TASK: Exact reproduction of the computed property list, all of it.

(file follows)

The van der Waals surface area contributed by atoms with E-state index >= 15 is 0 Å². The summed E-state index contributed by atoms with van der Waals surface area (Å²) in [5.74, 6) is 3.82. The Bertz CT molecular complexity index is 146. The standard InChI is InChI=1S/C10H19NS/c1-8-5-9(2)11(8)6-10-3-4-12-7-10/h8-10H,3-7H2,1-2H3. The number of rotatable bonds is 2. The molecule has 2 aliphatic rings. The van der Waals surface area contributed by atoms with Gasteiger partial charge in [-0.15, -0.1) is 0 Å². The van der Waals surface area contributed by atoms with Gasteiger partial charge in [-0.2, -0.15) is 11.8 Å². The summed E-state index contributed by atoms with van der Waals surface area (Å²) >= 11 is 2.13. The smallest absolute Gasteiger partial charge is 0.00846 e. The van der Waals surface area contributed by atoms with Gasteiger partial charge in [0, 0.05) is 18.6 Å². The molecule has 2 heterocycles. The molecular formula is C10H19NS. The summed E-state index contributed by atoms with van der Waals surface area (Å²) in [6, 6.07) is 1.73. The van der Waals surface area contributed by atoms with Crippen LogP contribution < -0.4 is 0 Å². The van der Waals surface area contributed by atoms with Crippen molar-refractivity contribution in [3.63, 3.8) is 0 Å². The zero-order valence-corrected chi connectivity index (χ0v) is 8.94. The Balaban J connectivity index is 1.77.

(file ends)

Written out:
The van der Waals surface area contributed by atoms with E-state index >= 15 is 0 Å². The summed E-state index contributed by atoms with van der Waals surface area (Å²) in [5.74, 6) is 3.82. The Bertz CT molecular complexity index is 146. The standard InChI is InChI=1S/C10H19NS/c1-8-5-9(2)11(8)6-10-3-4-12-7-10/h8-10H,3-7H2,1-2H3. The number of rotatable bonds is 2. The molecule has 2 aliphatic rings. The van der Waals surface area contributed by atoms with Gasteiger partial charge in [-0.15, -0.1) is 0 Å². The van der Waals surface area contributed by atoms with Gasteiger partial charge in [-0.2, -0.15) is 11.8 Å². The summed E-state index contributed by atoms with van der Waals surface area (Å²) >= 11 is 2.13. The smallest absolute Gasteiger partial charge is 0.00846 e. The van der Waals surface area contributed by atoms with Gasteiger partial charge in [0, 0.05) is 18.6 Å². The molecule has 2 heterocycles. The molecular formula is C10H19NS. The summed E-state index contributed by atoms with van der Waals surface area (Å²) in [6, 6.07) is 1.73. The van der Waals surface area contributed by atoms with Crippen LogP contribution < -0.4 is 0 Å². The van der Waals surface area contributed by atoms with Crippen molar-refractivity contribution in [3.63, 3.8) is 0 Å². The zero-order valence-corrected chi connectivity index (χ0v) is 8.94. The Balaban J connectivity index is 1.77.